ABBREVIATE OF ADJUDICATION-An abridgment of a decree of adjudication of heritage by creditors, which must be recorded within sixty days, to preserve its priority with similar decrees.—1 and 2 Geo, IV. c. 38, s. 18 (1821).

ABDUCTION. In England by the Act 9 Geo. IV. c. 31, and in Ireland by 10 Geo. IV. c. 34, the abduction of an heiress, or other woman of property in possession or expectation, is felony, and punishable by imprisonment or transportation, and the marriage is declared invalid.The woman may be a witness against the man, though her husband. The same Acts render the abduction of girls under sixteen years of age a misdemeanour. In Scotland the crime was at one time capital, but now it is punished arbitrarily at common law. In one case (the M'Gregors, in 1752) the offender had sentence of fourteen years' transportation where an beiress of fifteen years of age was forcibly carried away and married. An indictment was found relevant charging the offence of carrying off a boy of fourteen years of age to concuss him into a marriage with the panel's daughter.-Sir Patrick Churnside, 1616. See consolidated Act relating to offences against the person, 24 and 25 Vict. c. 100 (1861) (England and Ireland).

ABDUCTION OF YOTERS is a ground of objection to an election return of a member of Parliament.

ABETTOR.-See Accessory.


ABEYANCE, in English law, applies to inheritances not vested but in expectation, and is analogous to the hæreditas jacens of the civil law adopted into that of Scotland.

ABIDING BY A DEED—An important step in a process of reduction, whereby the party founding on a deed challenged on the ground of forgery, may be called on judicially to abide or stand by it as genuine, under the penalty of the punishment of forgery. But the party may still liberate himself by proving facts to establish his good faith.

ABJURATION-ALLEGIANCE-ASSURANCE-SUPREMACY, OATHS OF. The several Acts which enjoined these oaths, and give the forms, are 1693, c. 6; 13 Will. 111. C. 6 (1701); i Geo. I. c. 13 (1714); 9 Geo. I. c. 24; 10 Geo. I. c. 4; and 6 Geo. III. c. 53 (1766). The oaths were taken by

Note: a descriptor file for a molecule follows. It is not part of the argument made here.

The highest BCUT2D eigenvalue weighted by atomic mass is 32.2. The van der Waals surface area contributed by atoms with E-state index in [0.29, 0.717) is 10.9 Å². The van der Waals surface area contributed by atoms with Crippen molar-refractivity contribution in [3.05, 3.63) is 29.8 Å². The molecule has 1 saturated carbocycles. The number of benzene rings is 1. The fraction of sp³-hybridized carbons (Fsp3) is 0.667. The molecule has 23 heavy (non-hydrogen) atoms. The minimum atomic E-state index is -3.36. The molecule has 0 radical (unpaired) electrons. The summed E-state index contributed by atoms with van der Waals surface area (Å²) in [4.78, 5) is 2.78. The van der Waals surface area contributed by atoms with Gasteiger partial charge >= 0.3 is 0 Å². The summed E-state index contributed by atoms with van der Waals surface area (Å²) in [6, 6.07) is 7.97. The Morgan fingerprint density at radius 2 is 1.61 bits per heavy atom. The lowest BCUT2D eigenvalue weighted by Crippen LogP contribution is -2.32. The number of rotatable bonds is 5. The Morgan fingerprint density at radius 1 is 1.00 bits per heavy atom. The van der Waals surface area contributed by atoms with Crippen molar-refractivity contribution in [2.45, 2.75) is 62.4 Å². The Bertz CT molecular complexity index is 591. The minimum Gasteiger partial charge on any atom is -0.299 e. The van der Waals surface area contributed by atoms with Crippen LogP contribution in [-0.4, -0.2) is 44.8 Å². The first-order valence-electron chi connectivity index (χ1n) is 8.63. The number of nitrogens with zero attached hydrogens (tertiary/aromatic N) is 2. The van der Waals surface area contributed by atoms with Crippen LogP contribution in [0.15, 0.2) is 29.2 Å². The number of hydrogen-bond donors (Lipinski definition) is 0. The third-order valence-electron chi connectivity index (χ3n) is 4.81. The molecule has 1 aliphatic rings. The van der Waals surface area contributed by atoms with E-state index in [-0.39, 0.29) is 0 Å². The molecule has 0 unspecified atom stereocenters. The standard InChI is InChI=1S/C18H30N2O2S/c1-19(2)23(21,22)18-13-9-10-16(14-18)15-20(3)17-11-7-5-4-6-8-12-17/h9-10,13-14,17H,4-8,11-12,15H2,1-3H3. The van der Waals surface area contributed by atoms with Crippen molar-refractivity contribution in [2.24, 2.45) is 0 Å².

1st, Persons holding offices, civil or military ;
2d, Peers, before voting in the election of Scotch peers, or taking their seats

in the House of Lords ;
3d, Members of Parliament;
4th, Judges ;
5th, Advocates and legal practitioners ;
6th, Members of colleges;
7th, Clergy of the Established Church ; and

8th, Parochial schoolmasters. Quakers and Moravians may instead thereof make an affirmation.—8 Geo. I. c. 6 (1721); 6 Geo. III. c. 53 (1766); 3 and 4 Will. iv. c. 49 (1833). Roman Catholics are exempted from this oath; but such as are members of Parliament must make a declaration in room thereof.-10 Geo. iv. c. 7 (1829). The oath of allegiance was as follows:

'I, A. B., do solemnly promise and swear that I will be faithful, and bear true allegiance to Her Majesty the Queen.' The oath of abjuration was lengthy, and is superseded by the consolidated oath, but will be found in previous editions of the Digest.

By the Act 3 and 4 Will. iv. c. 49 (1833), the oath of abjuration was modified for Quakers and Moravians by the withdrawal of the words, upon the true faith of a Christian-So help me God, at the close ; and by inserting introductory words, setting forth that the party is one of the body for whose benefit that Act was passed.

A statutory declaration in room of the oath of abjuration was substituted, to be taken by Roman Catholics, under the 10 Geo. iv. c. 7 (1829), which, being lengthy, will be found in previous editions of the Digest.

By the Act 21 and 22 Vict. c. 48 (1858), one oath was substituted for the oaths of allegiance, supremacy, and abjuration, and which will be found in former editions of the Digest.

It is enacted by the third section of the above-cited Act, that no person who had taken the separate oaths would be required to take the statutory oath unless and until he should be by law required to take the separate oaths, in case the Act had not passed. Quakers and others, allowed by law to affirm in place of swearing, are entitled (sec. 4) to have the oath altered accordingly. Jews are to take the declaration appointed by 9 Geo. iv. c. 17. Roman Catholics take the declaration provided by the 10 Geo. iv. c. 7.

The Act 21 and 22 Vict. c. 48, unfortunately did not expressly abolish the subscribing of the assurance in addition to the combined oath, and which was therefore in practice subscribed where such had been previously necessary, The assurance was subscribed in the case of the North Leith Church election, and no observation was made that such was unnecessary. - 18th Dec. 1859, 23 Jur. 77. The assurance was introduced by 1 Geo. I. c. 13; amended by 6 Geo. II. c. 53 ; but as it is thought not now longer to be necessary since the Consolidated Oaths Act, and is lengthy, reference is made to previous editions of the Digest, where it will be found under the title • Assurance.

There is a subsequent Act, Oaths of Office,' which appears to supersede,